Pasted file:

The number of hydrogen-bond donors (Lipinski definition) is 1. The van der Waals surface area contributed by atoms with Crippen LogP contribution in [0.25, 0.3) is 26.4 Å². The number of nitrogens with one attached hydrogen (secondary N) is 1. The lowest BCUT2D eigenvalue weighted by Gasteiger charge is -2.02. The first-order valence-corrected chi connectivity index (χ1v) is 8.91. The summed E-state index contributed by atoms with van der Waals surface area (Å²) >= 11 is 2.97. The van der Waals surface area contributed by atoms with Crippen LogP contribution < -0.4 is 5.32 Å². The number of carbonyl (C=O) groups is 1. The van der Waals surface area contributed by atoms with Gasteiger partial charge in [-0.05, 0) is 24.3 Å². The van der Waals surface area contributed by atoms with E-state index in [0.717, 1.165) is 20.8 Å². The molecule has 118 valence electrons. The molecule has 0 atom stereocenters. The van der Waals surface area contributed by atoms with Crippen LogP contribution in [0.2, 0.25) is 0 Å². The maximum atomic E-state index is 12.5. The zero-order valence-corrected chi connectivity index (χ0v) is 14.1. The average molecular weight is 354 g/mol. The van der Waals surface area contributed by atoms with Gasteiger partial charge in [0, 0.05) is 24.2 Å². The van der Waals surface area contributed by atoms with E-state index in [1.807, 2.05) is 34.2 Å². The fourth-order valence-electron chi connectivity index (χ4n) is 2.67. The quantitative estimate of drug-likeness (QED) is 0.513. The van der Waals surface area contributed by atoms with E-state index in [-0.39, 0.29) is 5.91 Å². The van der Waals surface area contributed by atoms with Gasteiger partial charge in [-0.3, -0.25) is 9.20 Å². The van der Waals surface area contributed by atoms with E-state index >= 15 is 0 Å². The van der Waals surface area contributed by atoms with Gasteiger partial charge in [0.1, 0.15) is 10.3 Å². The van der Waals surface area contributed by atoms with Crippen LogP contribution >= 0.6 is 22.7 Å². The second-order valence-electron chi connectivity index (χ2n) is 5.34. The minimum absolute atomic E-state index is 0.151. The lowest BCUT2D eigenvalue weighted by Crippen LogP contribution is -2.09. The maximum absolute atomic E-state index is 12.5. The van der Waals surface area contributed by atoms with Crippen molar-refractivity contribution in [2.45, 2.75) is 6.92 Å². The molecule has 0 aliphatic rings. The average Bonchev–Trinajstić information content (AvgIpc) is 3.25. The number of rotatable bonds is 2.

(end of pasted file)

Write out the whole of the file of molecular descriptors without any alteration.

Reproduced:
The number of hydrogen-bond donors (Lipinski definition) is 1. The van der Waals surface area contributed by atoms with Crippen LogP contribution in [0.25, 0.3) is 26.4 Å². The number of nitrogens with one attached hydrogen (secondary N) is 1. The lowest BCUT2D eigenvalue weighted by Gasteiger charge is -2.02. The first-order valence-corrected chi connectivity index (χ1v) is 8.91. The summed E-state index contributed by atoms with van der Waals surface area (Å²) >= 11 is 2.97. The van der Waals surface area contributed by atoms with Crippen LogP contribution < -0.4 is 5.32 Å². The number of carbonyl (C=O) groups is 1. The van der Waals surface area contributed by atoms with Gasteiger partial charge in [-0.05, 0) is 24.3 Å². The van der Waals surface area contributed by atoms with E-state index in [0.717, 1.165) is 20.8 Å². The molecule has 118 valence electrons. The molecule has 0 atom stereocenters. The van der Waals surface area contributed by atoms with Crippen LogP contribution in [0.2, 0.25) is 0 Å². The maximum atomic E-state index is 12.5. The zero-order valence-corrected chi connectivity index (χ0v) is 14.1. The average molecular weight is 354 g/mol. The van der Waals surface area contributed by atoms with Gasteiger partial charge in [0, 0.05) is 24.2 Å². The van der Waals surface area contributed by atoms with E-state index in [1.807, 2.05) is 34.2 Å². The fourth-order valence-electron chi connectivity index (χ4n) is 2.67. The quantitative estimate of drug-likeness (QED) is 0.513. The van der Waals surface area contributed by atoms with E-state index in [-0.39, 0.29) is 5.91 Å². The van der Waals surface area contributed by atoms with Gasteiger partial charge in [-0.3, -0.25) is 9.20 Å². The van der Waals surface area contributed by atoms with E-state index >= 15 is 0 Å². The van der Waals surface area contributed by atoms with Gasteiger partial charge in [0.1, 0.15) is 10.3 Å². The van der Waals surface area contributed by atoms with Crippen LogP contribution >= 0.6 is 22.7 Å². The second-order valence-electron chi connectivity index (χ2n) is 5.34. The minimum absolute atomic E-state index is 0.151. The lowest BCUT2D eigenvalue weighted by Crippen LogP contribution is -2.09. The maximum absolute atomic E-state index is 12.5. The van der Waals surface area contributed by atoms with Crippen molar-refractivity contribution in [2.45, 2.75) is 6.92 Å². The molecule has 0 aliphatic rings. The average Bonchev–Trinajstić information content (AvgIpc) is 3.25. The number of rotatable bonds is 2.